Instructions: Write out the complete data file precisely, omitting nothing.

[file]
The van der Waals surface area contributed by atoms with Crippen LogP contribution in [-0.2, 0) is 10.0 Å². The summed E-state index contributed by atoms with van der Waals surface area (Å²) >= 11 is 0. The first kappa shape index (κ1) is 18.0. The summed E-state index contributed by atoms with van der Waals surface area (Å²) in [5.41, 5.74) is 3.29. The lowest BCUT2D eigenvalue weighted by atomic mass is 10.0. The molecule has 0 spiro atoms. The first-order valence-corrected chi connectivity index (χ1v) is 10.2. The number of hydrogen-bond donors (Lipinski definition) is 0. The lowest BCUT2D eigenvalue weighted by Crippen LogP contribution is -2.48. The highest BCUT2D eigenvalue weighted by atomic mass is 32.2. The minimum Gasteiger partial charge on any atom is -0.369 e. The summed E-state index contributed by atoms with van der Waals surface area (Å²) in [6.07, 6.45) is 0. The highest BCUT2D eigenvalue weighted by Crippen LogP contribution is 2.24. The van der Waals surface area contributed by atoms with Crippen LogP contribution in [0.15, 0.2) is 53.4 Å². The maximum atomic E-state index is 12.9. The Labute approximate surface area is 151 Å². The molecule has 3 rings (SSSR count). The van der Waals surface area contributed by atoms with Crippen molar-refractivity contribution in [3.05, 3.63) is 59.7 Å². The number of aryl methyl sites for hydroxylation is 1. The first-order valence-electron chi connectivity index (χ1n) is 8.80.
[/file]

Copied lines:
The van der Waals surface area contributed by atoms with Crippen LogP contribution in [-0.2, 0) is 10.0 Å². The summed E-state index contributed by atoms with van der Waals surface area (Å²) >= 11 is 0. The first kappa shape index (κ1) is 18.0. The summed E-state index contributed by atoms with van der Waals surface area (Å²) in [5.41, 5.74) is 3.29. The lowest BCUT2D eigenvalue weighted by atomic mass is 10.0. The molecule has 0 spiro atoms. The first-order valence-corrected chi connectivity index (χ1v) is 10.2. The number of hydrogen-bond donors (Lipinski definition) is 0. The lowest BCUT2D eigenvalue weighted by Crippen LogP contribution is -2.48. The highest BCUT2D eigenvalue weighted by atomic mass is 32.2. The minimum Gasteiger partial charge on any atom is -0.369 e. The summed E-state index contributed by atoms with van der Waals surface area (Å²) in [6.07, 6.45) is 0. The highest BCUT2D eigenvalue weighted by Crippen LogP contribution is 2.24. The van der Waals surface area contributed by atoms with Crippen LogP contribution in [0.15, 0.2) is 53.4 Å². The maximum atomic E-state index is 12.9. The Labute approximate surface area is 151 Å². The molecule has 3 rings (SSSR count). The van der Waals surface area contributed by atoms with Crippen molar-refractivity contribution in [3.05, 3.63) is 59.7 Å². The number of aryl methyl sites for hydroxylation is 1. The first-order valence-electron chi connectivity index (χ1n) is 8.80.